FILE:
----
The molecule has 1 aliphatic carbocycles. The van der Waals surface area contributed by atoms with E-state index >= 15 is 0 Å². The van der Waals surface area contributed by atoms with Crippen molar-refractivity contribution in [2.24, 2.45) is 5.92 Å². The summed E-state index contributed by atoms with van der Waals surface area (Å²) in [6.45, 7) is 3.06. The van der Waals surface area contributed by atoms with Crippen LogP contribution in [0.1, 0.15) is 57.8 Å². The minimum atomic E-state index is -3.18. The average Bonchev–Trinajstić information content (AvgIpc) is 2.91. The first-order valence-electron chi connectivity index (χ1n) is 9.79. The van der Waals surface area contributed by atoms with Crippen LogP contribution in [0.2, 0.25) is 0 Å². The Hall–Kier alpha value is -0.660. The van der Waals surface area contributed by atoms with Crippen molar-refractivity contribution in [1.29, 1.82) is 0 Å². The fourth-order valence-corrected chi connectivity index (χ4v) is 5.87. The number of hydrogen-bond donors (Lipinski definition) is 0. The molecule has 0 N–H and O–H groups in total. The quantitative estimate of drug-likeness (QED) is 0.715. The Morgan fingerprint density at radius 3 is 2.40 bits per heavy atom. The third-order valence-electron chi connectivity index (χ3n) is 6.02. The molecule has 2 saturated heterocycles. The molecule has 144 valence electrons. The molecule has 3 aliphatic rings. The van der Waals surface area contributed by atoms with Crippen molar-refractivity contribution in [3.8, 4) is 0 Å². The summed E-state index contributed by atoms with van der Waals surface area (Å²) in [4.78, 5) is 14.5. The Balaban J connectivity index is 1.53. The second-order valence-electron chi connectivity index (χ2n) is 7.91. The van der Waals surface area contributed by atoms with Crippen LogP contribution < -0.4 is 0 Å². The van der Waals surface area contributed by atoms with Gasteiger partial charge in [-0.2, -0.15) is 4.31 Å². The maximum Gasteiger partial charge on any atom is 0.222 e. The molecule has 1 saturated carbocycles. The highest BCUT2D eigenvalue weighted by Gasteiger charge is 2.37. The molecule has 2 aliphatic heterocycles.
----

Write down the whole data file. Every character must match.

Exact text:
The molecule has 1 aliphatic carbocycles. The van der Waals surface area contributed by atoms with E-state index >= 15 is 0 Å². The van der Waals surface area contributed by atoms with Crippen molar-refractivity contribution in [2.24, 2.45) is 5.92 Å². The summed E-state index contributed by atoms with van der Waals surface area (Å²) in [6.45, 7) is 3.06. The van der Waals surface area contributed by atoms with Crippen LogP contribution in [0.1, 0.15) is 57.8 Å². The minimum atomic E-state index is -3.18. The average Bonchev–Trinajstić information content (AvgIpc) is 2.91. The first-order valence-electron chi connectivity index (χ1n) is 9.79. The van der Waals surface area contributed by atoms with Crippen LogP contribution in [0.2, 0.25) is 0 Å². The Hall–Kier alpha value is -0.660. The van der Waals surface area contributed by atoms with Crippen molar-refractivity contribution in [1.29, 1.82) is 0 Å². The fourth-order valence-corrected chi connectivity index (χ4v) is 5.87. The number of hydrogen-bond donors (Lipinski definition) is 0. The molecule has 0 N–H and O–H groups in total. The quantitative estimate of drug-likeness (QED) is 0.715. The Morgan fingerprint density at radius 3 is 2.40 bits per heavy atom. The third-order valence-electron chi connectivity index (χ3n) is 6.02. The molecule has 2 saturated heterocycles. The molecule has 144 valence electrons. The molecule has 3 aliphatic rings. The van der Waals surface area contributed by atoms with Crippen molar-refractivity contribution in [3.8, 4) is 0 Å². The summed E-state index contributed by atoms with van der Waals surface area (Å²) in [4.78, 5) is 14.5. The Balaban J connectivity index is 1.53. The second-order valence-electron chi connectivity index (χ2n) is 7.91. The van der Waals surface area contributed by atoms with Crippen LogP contribution < -0.4 is 0 Å². The van der Waals surface area contributed by atoms with Gasteiger partial charge in [-0.2, -0.15) is 4.31 Å². The maximum Gasteiger partial charge on any atom is 0.222 e. The molecule has 1 saturated carbocycles. The highest BCUT2D eigenvalue weighted by Gasteiger charge is 2.37. The molecule has 2 aliphatic heterocycles.